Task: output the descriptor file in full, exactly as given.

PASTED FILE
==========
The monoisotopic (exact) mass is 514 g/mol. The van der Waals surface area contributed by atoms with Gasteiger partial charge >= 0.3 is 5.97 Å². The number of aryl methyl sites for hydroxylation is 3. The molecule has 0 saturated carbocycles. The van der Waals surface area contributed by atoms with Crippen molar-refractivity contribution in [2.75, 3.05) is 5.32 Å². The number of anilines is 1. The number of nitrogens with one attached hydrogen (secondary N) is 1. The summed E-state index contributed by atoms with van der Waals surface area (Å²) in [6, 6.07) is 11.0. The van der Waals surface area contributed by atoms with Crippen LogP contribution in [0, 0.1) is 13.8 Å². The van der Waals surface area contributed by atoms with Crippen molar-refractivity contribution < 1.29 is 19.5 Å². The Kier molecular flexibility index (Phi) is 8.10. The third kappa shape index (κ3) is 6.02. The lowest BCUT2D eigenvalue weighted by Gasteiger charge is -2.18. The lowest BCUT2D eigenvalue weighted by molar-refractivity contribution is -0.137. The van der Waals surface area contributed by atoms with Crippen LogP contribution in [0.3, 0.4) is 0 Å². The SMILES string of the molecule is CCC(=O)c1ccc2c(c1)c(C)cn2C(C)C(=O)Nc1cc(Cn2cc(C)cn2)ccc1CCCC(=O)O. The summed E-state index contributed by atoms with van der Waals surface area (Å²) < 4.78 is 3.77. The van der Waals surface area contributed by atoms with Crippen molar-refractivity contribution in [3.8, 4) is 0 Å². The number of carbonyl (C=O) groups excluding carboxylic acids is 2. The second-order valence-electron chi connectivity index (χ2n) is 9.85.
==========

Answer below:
The monoisotopic (exact) mass is 514 g/mol. The van der Waals surface area contributed by atoms with Gasteiger partial charge >= 0.3 is 5.97 Å². The number of aryl methyl sites for hydroxylation is 3. The molecule has 0 saturated carbocycles. The van der Waals surface area contributed by atoms with Crippen molar-refractivity contribution in [2.75, 3.05) is 5.32 Å². The number of anilines is 1. The number of nitrogens with one attached hydrogen (secondary N) is 1. The summed E-state index contributed by atoms with van der Waals surface area (Å²) in [6, 6.07) is 11.0. The van der Waals surface area contributed by atoms with Crippen LogP contribution in [0, 0.1) is 13.8 Å². The van der Waals surface area contributed by atoms with Crippen molar-refractivity contribution < 1.29 is 19.5 Å². The Kier molecular flexibility index (Phi) is 8.10. The third kappa shape index (κ3) is 6.02. The lowest BCUT2D eigenvalue weighted by Gasteiger charge is -2.18. The lowest BCUT2D eigenvalue weighted by molar-refractivity contribution is -0.137. The van der Waals surface area contributed by atoms with Crippen LogP contribution in [0.3, 0.4) is 0 Å². The SMILES string of the molecule is CCC(=O)c1ccc2c(c1)c(C)cn2C(C)C(=O)Nc1cc(Cn2cc(C)cn2)ccc1CCCC(=O)O. The summed E-state index contributed by atoms with van der Waals surface area (Å²) < 4.78 is 3.77. The van der Waals surface area contributed by atoms with Crippen molar-refractivity contribution in [3.8, 4) is 0 Å². The number of carbonyl (C=O) groups excluding carboxylic acids is 2. The second-order valence-electron chi connectivity index (χ2n) is 9.85.